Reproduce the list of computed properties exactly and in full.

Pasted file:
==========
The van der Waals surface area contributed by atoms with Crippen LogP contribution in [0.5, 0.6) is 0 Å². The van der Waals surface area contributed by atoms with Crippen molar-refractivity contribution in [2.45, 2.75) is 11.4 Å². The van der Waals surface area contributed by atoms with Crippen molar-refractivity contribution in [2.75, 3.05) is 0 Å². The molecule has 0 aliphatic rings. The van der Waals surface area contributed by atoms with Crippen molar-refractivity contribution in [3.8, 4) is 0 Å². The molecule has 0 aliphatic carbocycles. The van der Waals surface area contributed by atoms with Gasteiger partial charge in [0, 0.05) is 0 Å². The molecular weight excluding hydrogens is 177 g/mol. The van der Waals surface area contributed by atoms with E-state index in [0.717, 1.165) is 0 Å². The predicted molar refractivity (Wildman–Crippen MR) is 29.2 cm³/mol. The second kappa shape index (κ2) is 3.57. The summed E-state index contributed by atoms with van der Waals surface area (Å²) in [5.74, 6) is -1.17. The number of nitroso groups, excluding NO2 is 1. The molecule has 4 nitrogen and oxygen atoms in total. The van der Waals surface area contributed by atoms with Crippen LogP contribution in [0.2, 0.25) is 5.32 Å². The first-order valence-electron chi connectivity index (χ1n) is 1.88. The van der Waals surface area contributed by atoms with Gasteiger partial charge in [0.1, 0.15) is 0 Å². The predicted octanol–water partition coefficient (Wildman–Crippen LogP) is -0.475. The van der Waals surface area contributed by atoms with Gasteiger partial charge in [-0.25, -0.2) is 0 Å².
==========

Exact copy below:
The van der Waals surface area contributed by atoms with Crippen LogP contribution in [0.5, 0.6) is 0 Å². The van der Waals surface area contributed by atoms with Crippen molar-refractivity contribution in [2.45, 2.75) is 11.4 Å². The van der Waals surface area contributed by atoms with Crippen molar-refractivity contribution in [2.75, 3.05) is 0 Å². The molecule has 0 aliphatic rings. The van der Waals surface area contributed by atoms with Crippen molar-refractivity contribution in [3.8, 4) is 0 Å². The molecule has 0 aliphatic carbocycles. The van der Waals surface area contributed by atoms with Gasteiger partial charge in [0, 0.05) is 0 Å². The molecular weight excluding hydrogens is 177 g/mol. The van der Waals surface area contributed by atoms with E-state index in [0.717, 1.165) is 0 Å². The predicted molar refractivity (Wildman–Crippen MR) is 29.2 cm³/mol. The second kappa shape index (κ2) is 3.57. The summed E-state index contributed by atoms with van der Waals surface area (Å²) in [5.74, 6) is -1.17. The number of nitroso groups, excluding NO2 is 1. The molecule has 4 nitrogen and oxygen atoms in total. The van der Waals surface area contributed by atoms with Crippen LogP contribution in [0.2, 0.25) is 5.32 Å². The first-order valence-electron chi connectivity index (χ1n) is 1.88. The van der Waals surface area contributed by atoms with Gasteiger partial charge in [0.1, 0.15) is 0 Å². The predicted octanol–water partition coefficient (Wildman–Crippen LogP) is -0.475. The van der Waals surface area contributed by atoms with Gasteiger partial charge in [-0.25, -0.2) is 0 Å².